Scofield Thayer (12 December 1889 — 1982) was an American poet and publisher, best known for his art collection, now at the Metropolitan Museum of Art and as a publisher and editor of the literary magazine The Dial during the 1920s.
Life and career 
Scofield Thayer was born in Worcester, Massachusetts on 12 December 1889 to Edward D. Thayer and Florence Scofield Thayer. The Thayers were a prominent and wealthy Massachusetts family. Scofield's father was the owner of several area wool mills, a founding investor in the Crompton & Thayer Loom Company, and a director of the Worcester Trust Company. Scofield's uncle Ernest Thayer was the author of the well-known poem "Casey at the Bat".
Thayer entered Harvard University in 1913. His Harvard years would prove formative; during them Thayer would serve on the staff of the Harvard Monthly. During these years Thayer would also meet many other young poets and authors, including E. E. Cummings, Alan Seeger, Lincoln MacVeagh, and Gilbert Seldes. A large dormitory for freshmen at Harvard, in which E. E. Cummings once roomed (room 306), is named after the Thayer family. After Harvard, he went to Oxford at the same time as T. S. Eliot.
Thayer married Elaine Orr on 21 June 1916. He commissioned his friend E. E. Cummings to write his poem "Epithalamion" as a wedding present. The marriage did not last long, however, as by 1919 Elaine was having an affair with Cummings, even giving birth to a daughter, Nancy, by Cummings in December of that year.
Thayer's involvement with The Dial began in April 1918 when he purchased $600 USD worth of stock in the magazine. In late 1919, Thayer and his fellow Harvard alumnus Dr. James Sibley Watson, Jr. purchased The Dial from the owner, Martyn Johnson, who was experiencing financial trouble. Dr. Watson became the magazine's president while Thayer took up the post of editor. The Watson/Thayer-produced Dial released its first issue in January 1920. The issue featured works from E. E. Cummings, Gaston Lachaise, and Carl Sandburg.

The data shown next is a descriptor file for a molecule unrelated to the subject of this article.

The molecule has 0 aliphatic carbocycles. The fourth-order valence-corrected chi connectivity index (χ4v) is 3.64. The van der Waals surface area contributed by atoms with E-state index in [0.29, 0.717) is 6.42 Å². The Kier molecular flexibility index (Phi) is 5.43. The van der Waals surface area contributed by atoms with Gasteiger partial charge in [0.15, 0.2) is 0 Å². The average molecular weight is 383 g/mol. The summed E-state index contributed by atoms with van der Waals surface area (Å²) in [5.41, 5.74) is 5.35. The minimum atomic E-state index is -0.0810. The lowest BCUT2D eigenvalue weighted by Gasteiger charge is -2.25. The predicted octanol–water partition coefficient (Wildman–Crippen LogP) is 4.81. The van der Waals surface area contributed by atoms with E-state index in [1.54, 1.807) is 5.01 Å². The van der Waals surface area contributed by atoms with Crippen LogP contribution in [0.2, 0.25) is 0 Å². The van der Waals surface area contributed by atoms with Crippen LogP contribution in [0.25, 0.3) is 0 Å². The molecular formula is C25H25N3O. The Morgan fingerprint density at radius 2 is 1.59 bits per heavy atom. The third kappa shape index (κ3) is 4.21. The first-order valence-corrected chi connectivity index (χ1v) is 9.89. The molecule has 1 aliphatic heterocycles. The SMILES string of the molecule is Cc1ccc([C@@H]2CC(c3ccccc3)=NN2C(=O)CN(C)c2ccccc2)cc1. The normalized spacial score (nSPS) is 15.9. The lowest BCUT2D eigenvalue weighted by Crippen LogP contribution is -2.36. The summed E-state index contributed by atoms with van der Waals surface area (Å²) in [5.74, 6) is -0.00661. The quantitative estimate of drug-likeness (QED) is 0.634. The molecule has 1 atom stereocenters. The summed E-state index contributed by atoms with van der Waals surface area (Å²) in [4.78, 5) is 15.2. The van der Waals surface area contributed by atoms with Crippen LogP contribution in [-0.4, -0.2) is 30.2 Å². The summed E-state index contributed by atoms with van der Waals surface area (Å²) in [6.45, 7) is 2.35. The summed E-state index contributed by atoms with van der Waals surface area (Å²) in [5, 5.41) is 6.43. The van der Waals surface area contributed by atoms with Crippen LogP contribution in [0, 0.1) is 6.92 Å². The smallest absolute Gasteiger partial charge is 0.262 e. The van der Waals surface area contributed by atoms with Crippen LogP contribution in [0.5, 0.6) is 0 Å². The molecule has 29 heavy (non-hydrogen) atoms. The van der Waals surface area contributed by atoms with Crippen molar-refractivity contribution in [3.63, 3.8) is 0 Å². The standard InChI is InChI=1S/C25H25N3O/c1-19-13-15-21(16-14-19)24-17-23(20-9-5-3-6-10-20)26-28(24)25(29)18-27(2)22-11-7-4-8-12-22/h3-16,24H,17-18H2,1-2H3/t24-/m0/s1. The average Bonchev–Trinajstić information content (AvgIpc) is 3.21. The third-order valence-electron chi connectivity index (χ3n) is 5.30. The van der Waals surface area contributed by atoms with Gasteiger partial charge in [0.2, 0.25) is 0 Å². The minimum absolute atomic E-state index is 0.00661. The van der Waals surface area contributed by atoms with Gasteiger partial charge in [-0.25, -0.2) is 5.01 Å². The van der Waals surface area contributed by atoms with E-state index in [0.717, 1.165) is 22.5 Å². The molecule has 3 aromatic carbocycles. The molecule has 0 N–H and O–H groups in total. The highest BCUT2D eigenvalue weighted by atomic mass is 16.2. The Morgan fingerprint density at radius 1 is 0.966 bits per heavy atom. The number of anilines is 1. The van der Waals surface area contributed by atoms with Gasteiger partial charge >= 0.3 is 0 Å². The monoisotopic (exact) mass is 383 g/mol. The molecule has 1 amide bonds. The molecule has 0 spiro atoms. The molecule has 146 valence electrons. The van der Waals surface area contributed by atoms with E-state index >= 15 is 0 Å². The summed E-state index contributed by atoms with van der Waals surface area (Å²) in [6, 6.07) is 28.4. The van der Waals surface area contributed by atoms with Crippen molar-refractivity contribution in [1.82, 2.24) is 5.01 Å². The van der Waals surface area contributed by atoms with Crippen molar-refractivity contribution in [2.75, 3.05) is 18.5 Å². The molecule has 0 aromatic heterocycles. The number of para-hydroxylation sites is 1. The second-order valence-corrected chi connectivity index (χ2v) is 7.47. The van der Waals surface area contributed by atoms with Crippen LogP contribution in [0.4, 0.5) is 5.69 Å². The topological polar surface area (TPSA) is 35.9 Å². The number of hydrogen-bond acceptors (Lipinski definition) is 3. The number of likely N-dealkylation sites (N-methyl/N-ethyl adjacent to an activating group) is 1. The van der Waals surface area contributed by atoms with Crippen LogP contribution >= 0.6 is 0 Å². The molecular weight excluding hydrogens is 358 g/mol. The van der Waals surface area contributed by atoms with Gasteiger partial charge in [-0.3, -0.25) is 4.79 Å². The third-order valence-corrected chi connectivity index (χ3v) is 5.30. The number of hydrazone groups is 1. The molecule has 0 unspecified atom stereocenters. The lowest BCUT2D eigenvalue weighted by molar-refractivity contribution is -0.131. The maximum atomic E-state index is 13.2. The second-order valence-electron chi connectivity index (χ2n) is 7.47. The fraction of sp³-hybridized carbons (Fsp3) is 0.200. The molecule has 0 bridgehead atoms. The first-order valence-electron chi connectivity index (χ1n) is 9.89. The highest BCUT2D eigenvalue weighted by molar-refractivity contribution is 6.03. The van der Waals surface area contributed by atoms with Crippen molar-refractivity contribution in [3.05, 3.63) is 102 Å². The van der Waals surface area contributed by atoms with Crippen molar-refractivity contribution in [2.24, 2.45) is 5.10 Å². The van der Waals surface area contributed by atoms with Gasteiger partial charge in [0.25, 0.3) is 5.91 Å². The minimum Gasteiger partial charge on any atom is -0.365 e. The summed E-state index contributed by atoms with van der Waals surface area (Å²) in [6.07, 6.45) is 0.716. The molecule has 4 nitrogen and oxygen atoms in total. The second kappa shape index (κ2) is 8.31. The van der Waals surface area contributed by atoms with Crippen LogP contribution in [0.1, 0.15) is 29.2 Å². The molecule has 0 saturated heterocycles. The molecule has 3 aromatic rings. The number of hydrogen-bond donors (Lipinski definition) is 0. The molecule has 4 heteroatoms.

In July 1921, Thayer sailed for Europe. He settled in Vienna, and, although he would remain there for more than two years, he would continue to direct the operations of The Dial, soliciting financial backing from European investors and sending layout and content instructions back to the magazine's offices in New York regularly.
During the mid-1920s Thayer began to experience a series of mental breakdowns, and began to deteriorate. He resigned as editor of The Dial in June 1926, and spent the remainder of his life in the care of relatives and various institutions and sanatoria. Watson continued on with The Dial working with editor Marianne Moore. The Dial's final issue was published in July 1929.